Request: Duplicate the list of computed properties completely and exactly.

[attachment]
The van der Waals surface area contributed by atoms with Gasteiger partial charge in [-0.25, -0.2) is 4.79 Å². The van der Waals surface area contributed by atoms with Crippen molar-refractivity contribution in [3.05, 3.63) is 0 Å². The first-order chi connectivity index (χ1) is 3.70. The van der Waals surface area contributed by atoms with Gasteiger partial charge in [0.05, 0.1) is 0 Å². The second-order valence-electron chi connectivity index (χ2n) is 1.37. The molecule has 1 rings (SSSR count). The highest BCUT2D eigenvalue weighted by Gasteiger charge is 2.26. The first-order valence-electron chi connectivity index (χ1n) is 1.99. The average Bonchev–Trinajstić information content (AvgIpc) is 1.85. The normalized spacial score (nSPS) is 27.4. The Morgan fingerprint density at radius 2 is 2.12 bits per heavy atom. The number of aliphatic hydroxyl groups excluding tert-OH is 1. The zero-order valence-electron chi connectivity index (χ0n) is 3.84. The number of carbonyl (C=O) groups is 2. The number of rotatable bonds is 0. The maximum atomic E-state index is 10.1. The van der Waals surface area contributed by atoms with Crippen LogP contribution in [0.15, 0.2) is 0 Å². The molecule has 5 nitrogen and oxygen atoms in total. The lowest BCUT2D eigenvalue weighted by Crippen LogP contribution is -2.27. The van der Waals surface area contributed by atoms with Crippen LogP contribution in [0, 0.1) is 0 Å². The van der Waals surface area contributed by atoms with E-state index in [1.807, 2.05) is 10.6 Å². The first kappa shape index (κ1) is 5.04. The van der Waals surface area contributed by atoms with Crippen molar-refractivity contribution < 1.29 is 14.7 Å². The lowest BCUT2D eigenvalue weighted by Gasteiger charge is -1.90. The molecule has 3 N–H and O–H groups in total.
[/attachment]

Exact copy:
The van der Waals surface area contributed by atoms with Gasteiger partial charge in [-0.25, -0.2) is 4.79 Å². The van der Waals surface area contributed by atoms with Crippen molar-refractivity contribution in [3.05, 3.63) is 0 Å². The first-order chi connectivity index (χ1) is 3.70. The van der Waals surface area contributed by atoms with Gasteiger partial charge in [0.05, 0.1) is 0 Å². The second-order valence-electron chi connectivity index (χ2n) is 1.37. The molecule has 1 rings (SSSR count). The highest BCUT2D eigenvalue weighted by Gasteiger charge is 2.26. The first-order valence-electron chi connectivity index (χ1n) is 1.99. The average Bonchev–Trinajstić information content (AvgIpc) is 1.85. The normalized spacial score (nSPS) is 27.4. The Morgan fingerprint density at radius 2 is 2.12 bits per heavy atom. The number of aliphatic hydroxyl groups excluding tert-OH is 1. The zero-order valence-electron chi connectivity index (χ0n) is 3.84. The number of carbonyl (C=O) groups is 2. The number of rotatable bonds is 0. The maximum atomic E-state index is 10.1. The van der Waals surface area contributed by atoms with Crippen LogP contribution in [0.15, 0.2) is 0 Å². The molecule has 5 nitrogen and oxygen atoms in total. The lowest BCUT2D eigenvalue weighted by Crippen LogP contribution is -2.27. The van der Waals surface area contributed by atoms with Crippen LogP contribution in [0, 0.1) is 0 Å². The van der Waals surface area contributed by atoms with E-state index in [1.807, 2.05) is 10.6 Å². The first kappa shape index (κ1) is 5.04. The van der Waals surface area contributed by atoms with Crippen molar-refractivity contribution < 1.29 is 14.7 Å². The lowest BCUT2D eigenvalue weighted by Gasteiger charge is -1.90. The molecule has 3 N–H and O–H groups in total.